The 74 Gun Ship - Pratical Treatise of Naval Art 1780, Vol. 2

The 74 Gun Ship - Pratical Treatise of Naval Art 1780, Vol. 2
English edition of "Le Vaisseau de 74 Canons - Vol. 2", Art.no. 16 on our web page. This 4 volume set is the starting point of our collection and as such is almost essential to the understanding of all our other books. It gives the definitions of all parts of a ship, " from keel to mast's truck", illustrated with many detailed drawings. It also explains how to manœuvre and operate a ship, and what shipboard life was like.

In order to avoid unnecessary repetitions, these explanations and definitions are not given in our other publications, in which you will find numerous cross-references to "The 74 Gun Ship".

THE METHOD: While the shape of things to come is not set at the beginning of the book, principles are well established there. Boudriot started with primary sources by systematically studying models in the arsenals and by doing daily archival research in every harbour in France. He neglected nothing : neither the theoretical contributions brought by such authors as Duhamel du Monceau, Romme, Bouguer or Vial du Clairbois, nor the valuable iconographic documents provided by such draughtmen as Puget, Ozanne, Vernet, Guéroult du Pas and Sponsky de Passebon, etc. But the practical drawing booknotes of anonymous engineers, the more modest wood estimates by master carpenters or the inventories of a warehouse were even more important.

Only the irrefutable document is to be taken into account : engineers' plans, construction, equipping and campaigning estimates; correspondence and manuscripts of the time.

Because of his talent as a draughtman and because of his architect's training, Jean Boudriot is convinced that naval archeology - because it is a restitution of the past - can only be approached through drawing, the only true means of expression and understanding it. His rigorous and magical lines, with their lively and familiar style, immerse the reader in the atmosphere of the 17th, 18th and 19th ports and ship building sites throughout his numerous books.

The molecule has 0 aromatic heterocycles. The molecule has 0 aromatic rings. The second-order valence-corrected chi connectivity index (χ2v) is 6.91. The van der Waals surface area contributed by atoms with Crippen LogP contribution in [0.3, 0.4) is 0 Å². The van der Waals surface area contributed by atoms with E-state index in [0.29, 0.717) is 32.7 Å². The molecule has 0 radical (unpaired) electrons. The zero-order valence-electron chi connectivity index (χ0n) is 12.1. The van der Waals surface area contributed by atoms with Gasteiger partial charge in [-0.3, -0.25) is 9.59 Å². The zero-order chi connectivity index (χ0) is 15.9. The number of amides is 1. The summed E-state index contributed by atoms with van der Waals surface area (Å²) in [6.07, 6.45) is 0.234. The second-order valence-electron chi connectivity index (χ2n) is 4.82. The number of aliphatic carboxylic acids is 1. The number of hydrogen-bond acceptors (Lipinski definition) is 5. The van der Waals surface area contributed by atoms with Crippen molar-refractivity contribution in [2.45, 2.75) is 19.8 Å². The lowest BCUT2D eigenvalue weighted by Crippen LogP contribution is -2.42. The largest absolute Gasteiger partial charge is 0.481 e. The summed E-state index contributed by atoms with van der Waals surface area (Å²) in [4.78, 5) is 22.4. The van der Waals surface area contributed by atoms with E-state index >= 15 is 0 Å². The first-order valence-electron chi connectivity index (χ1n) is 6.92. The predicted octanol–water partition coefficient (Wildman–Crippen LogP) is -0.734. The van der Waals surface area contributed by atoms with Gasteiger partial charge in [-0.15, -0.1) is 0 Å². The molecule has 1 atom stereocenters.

THE SHIP: As the main naval war machine at the end of the 18th century, the 74 Gun Ship was the result of a compromise, like every successful vessel. Her balance between strong guns and manoeuvrability offered by the 28 gun lower gundeck and firing 36 pound cannon-balls, made the "74" the perfect ship of the line. Since she moved more easily, she was much more useful in combat than the heavy 100 gun three-decker.

Her hull alone represented half of 3000 tons moving. 2800 hundred-year-old oak trees (a whole forest), and 600 tons of iron and wood bolts were needed for her construction. The hold and its orlop-deck could contain victuals for 6 months and water for 12 weeks. The gundeck had to bear the considerable weight of enormous 36-pdr guns, weighing 4 tons each. The upper deck, covered front and back with castles, carried lighter guns.

This hull rose 7 meters above water and carried prodigious flights of sails. Each of the three masts, in three elements, rigged three floors of square sails and the main top-mast truck towered at 60 meters. This ship was well designed by her engineer and when correctly used by her crew, she performed superbly at sea in all weathers. In a fair breeze, she could exceed ten knots by sailing quartering.
The book contains 16 plans and 106 illustrations.

Contents VOLUME II:
1. The bow
2. The ship's sides
3. The stern

1. The hold and orlop
2. The gundeck
3. The upper deck
4. The forecastle, quaterdeck and poop
5. The officers' quarters
6. Paintwork

1. Ballast
2. Stowage
3. Victuals

1. The Bo'sun
2. The Cook and the Baker
3. The Master
4. The Carpenter
5. The Caulker
6. The Gunner
7. The Master-at-Arms and the Armourer
8. The ship's boats
9. The Chaplain
10. The Surgeon
11. The midshipmen

Excerpt from one of this volumes:
Weight: 3.00 kg

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